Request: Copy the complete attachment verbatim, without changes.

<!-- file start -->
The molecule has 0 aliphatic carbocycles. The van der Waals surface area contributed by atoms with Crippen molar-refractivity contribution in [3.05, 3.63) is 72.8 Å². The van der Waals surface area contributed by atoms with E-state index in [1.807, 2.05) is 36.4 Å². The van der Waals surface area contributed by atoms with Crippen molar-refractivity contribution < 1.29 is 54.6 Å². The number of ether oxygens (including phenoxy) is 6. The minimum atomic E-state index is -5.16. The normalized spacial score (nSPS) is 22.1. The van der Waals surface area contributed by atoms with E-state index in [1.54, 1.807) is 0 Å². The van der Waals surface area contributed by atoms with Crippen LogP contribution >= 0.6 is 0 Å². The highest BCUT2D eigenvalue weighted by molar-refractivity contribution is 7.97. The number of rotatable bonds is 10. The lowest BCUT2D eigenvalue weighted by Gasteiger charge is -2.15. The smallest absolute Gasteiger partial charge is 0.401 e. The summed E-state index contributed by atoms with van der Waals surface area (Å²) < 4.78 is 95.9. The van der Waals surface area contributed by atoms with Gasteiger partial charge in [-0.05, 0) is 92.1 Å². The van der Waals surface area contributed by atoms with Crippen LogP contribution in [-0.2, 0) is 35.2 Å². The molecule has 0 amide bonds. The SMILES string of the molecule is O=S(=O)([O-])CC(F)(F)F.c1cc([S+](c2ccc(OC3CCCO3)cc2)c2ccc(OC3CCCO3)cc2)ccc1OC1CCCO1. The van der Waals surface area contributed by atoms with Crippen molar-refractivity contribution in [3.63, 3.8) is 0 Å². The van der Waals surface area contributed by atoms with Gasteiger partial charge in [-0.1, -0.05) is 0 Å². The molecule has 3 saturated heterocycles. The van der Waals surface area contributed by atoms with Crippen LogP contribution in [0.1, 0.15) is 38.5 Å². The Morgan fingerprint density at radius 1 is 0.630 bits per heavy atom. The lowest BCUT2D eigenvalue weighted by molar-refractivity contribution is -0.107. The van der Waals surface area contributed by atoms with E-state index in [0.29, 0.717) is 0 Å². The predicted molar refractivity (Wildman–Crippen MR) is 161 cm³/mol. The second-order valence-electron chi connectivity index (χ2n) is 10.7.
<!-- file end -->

The molecule has 0 aliphatic carbocycles. The van der Waals surface area contributed by atoms with Crippen molar-refractivity contribution in [3.05, 3.63) is 72.8 Å². The van der Waals surface area contributed by atoms with E-state index in [1.807, 2.05) is 36.4 Å². The van der Waals surface area contributed by atoms with Crippen molar-refractivity contribution < 1.29 is 54.6 Å². The number of ether oxygens (including phenoxy) is 6. The minimum atomic E-state index is -5.16. The normalized spacial score (nSPS) is 22.1. The van der Waals surface area contributed by atoms with E-state index in [1.54, 1.807) is 0 Å². The van der Waals surface area contributed by atoms with Crippen LogP contribution >= 0.6 is 0 Å². The highest BCUT2D eigenvalue weighted by molar-refractivity contribution is 7.97. The number of rotatable bonds is 10. The lowest BCUT2D eigenvalue weighted by Gasteiger charge is -2.15. The smallest absolute Gasteiger partial charge is 0.401 e. The summed E-state index contributed by atoms with van der Waals surface area (Å²) < 4.78 is 95.9. The van der Waals surface area contributed by atoms with Gasteiger partial charge in [-0.05, 0) is 92.1 Å². The van der Waals surface area contributed by atoms with Crippen LogP contribution in [-0.2, 0) is 35.2 Å². The molecule has 0 amide bonds. The SMILES string of the molecule is O=S(=O)([O-])CC(F)(F)F.c1cc([S+](c2ccc(OC3CCCO3)cc2)c2ccc(OC3CCCO3)cc2)ccc1OC1CCCO1. The van der Waals surface area contributed by atoms with Crippen molar-refractivity contribution in [3.63, 3.8) is 0 Å². The van der Waals surface area contributed by atoms with Gasteiger partial charge in [-0.1, -0.05) is 0 Å². The molecule has 3 saturated heterocycles. The van der Waals surface area contributed by atoms with Crippen LogP contribution in [0.1, 0.15) is 38.5 Å². The Morgan fingerprint density at radius 1 is 0.630 bits per heavy atom. The lowest BCUT2D eigenvalue weighted by molar-refractivity contribution is -0.107. The van der Waals surface area contributed by atoms with E-state index in [0.29, 0.717) is 0 Å². The predicted molar refractivity (Wildman–Crippen MR) is 161 cm³/mol. The second-order valence-electron chi connectivity index (χ2n) is 10.7.